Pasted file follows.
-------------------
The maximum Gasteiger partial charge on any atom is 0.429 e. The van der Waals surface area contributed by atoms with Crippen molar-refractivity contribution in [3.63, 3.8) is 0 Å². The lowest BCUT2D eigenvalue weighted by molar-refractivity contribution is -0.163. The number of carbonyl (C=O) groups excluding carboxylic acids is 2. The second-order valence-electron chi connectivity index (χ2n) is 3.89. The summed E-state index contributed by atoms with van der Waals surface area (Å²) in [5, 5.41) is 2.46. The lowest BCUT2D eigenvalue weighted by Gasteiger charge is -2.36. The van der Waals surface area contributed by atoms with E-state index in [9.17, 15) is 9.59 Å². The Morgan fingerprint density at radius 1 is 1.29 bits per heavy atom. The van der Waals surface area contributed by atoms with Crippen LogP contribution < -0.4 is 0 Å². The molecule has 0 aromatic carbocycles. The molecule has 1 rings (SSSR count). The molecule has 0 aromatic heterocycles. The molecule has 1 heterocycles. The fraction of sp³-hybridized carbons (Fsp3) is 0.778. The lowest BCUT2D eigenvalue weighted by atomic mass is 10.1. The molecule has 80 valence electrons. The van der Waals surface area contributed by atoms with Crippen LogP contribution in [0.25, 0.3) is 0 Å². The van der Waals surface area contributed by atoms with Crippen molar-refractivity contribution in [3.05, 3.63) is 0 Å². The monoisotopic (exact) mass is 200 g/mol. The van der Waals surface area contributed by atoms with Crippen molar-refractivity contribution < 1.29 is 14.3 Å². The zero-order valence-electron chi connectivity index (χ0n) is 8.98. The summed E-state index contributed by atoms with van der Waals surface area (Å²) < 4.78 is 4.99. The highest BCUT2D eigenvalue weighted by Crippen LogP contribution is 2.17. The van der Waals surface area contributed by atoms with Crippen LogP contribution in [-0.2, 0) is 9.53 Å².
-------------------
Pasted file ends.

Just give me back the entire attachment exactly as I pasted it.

The maximum Gasteiger partial charge on any atom is 0.429 e. The van der Waals surface area contributed by atoms with Crippen molar-refractivity contribution in [3.63, 3.8) is 0 Å². The lowest BCUT2D eigenvalue weighted by molar-refractivity contribution is -0.163. The number of carbonyl (C=O) groups excluding carboxylic acids is 2. The second-order valence-electron chi connectivity index (χ2n) is 3.89. The summed E-state index contributed by atoms with van der Waals surface area (Å²) in [5, 5.41) is 2.46. The lowest BCUT2D eigenvalue weighted by Gasteiger charge is -2.36. The van der Waals surface area contributed by atoms with E-state index in [9.17, 15) is 9.59 Å². The Morgan fingerprint density at radius 1 is 1.29 bits per heavy atom. The van der Waals surface area contributed by atoms with Crippen LogP contribution < -0.4 is 0 Å². The molecule has 0 aromatic carbocycles. The molecule has 1 rings (SSSR count). The molecule has 0 aromatic heterocycles. The molecule has 1 heterocycles. The fraction of sp³-hybridized carbons (Fsp3) is 0.778. The lowest BCUT2D eigenvalue weighted by atomic mass is 10.1. The molecule has 80 valence electrons. The van der Waals surface area contributed by atoms with Crippen LogP contribution in [0.25, 0.3) is 0 Å². The van der Waals surface area contributed by atoms with Crippen molar-refractivity contribution in [3.05, 3.63) is 0 Å². The monoisotopic (exact) mass is 200 g/mol. The van der Waals surface area contributed by atoms with Crippen molar-refractivity contribution < 1.29 is 14.3 Å². The zero-order valence-electron chi connectivity index (χ0n) is 8.98. The summed E-state index contributed by atoms with van der Waals surface area (Å²) < 4.78 is 4.99. The highest BCUT2D eigenvalue weighted by Crippen LogP contribution is 2.17. The van der Waals surface area contributed by atoms with Crippen LogP contribution in [-0.2, 0) is 9.53 Å².